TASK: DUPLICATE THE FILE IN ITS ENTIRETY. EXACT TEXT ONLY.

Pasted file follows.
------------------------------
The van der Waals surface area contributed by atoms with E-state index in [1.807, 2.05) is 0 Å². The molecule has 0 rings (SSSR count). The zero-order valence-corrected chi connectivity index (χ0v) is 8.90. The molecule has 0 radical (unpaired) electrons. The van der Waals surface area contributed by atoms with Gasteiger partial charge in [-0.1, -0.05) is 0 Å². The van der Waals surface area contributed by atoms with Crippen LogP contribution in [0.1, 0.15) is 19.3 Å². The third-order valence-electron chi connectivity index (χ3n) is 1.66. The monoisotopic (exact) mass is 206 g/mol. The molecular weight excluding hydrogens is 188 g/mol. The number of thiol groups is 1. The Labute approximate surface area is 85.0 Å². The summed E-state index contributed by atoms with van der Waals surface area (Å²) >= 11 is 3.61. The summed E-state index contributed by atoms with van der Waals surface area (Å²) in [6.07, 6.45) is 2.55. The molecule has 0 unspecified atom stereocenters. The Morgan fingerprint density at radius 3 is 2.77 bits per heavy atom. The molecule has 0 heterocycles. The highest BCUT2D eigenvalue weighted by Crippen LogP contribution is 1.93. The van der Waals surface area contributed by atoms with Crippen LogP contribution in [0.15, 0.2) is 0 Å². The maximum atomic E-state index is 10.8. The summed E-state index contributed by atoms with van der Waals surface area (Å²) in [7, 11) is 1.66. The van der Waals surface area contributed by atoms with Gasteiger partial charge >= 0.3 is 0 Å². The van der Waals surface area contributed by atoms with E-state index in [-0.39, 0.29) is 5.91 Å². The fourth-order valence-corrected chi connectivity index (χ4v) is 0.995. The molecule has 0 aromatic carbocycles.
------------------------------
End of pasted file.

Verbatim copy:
The van der Waals surface area contributed by atoms with E-state index in [1.807, 2.05) is 0 Å². The molecule has 0 rings (SSSR count). The zero-order valence-corrected chi connectivity index (χ0v) is 8.90. The molecule has 0 radical (unpaired) electrons. The van der Waals surface area contributed by atoms with Gasteiger partial charge in [-0.1, -0.05) is 0 Å². The van der Waals surface area contributed by atoms with Crippen LogP contribution in [0.1, 0.15) is 19.3 Å². The third-order valence-electron chi connectivity index (χ3n) is 1.66. The monoisotopic (exact) mass is 206 g/mol. The molecular weight excluding hydrogens is 188 g/mol. The number of thiol groups is 1. The Labute approximate surface area is 85.0 Å². The summed E-state index contributed by atoms with van der Waals surface area (Å²) >= 11 is 3.61. The summed E-state index contributed by atoms with van der Waals surface area (Å²) in [6.07, 6.45) is 2.55. The molecule has 0 unspecified atom stereocenters. The Morgan fingerprint density at radius 3 is 2.77 bits per heavy atom. The molecule has 0 heterocycles. The highest BCUT2D eigenvalue weighted by Crippen LogP contribution is 1.93. The van der Waals surface area contributed by atoms with Crippen LogP contribution in [0.15, 0.2) is 0 Å². The maximum atomic E-state index is 10.8. The summed E-state index contributed by atoms with van der Waals surface area (Å²) in [7, 11) is 1.66. The van der Waals surface area contributed by atoms with Gasteiger partial charge >= 0.3 is 0 Å². The van der Waals surface area contributed by atoms with E-state index in [-0.39, 0.29) is 5.91 Å². The fourth-order valence-corrected chi connectivity index (χ4v) is 0.995. The molecule has 0 aromatic carbocycles.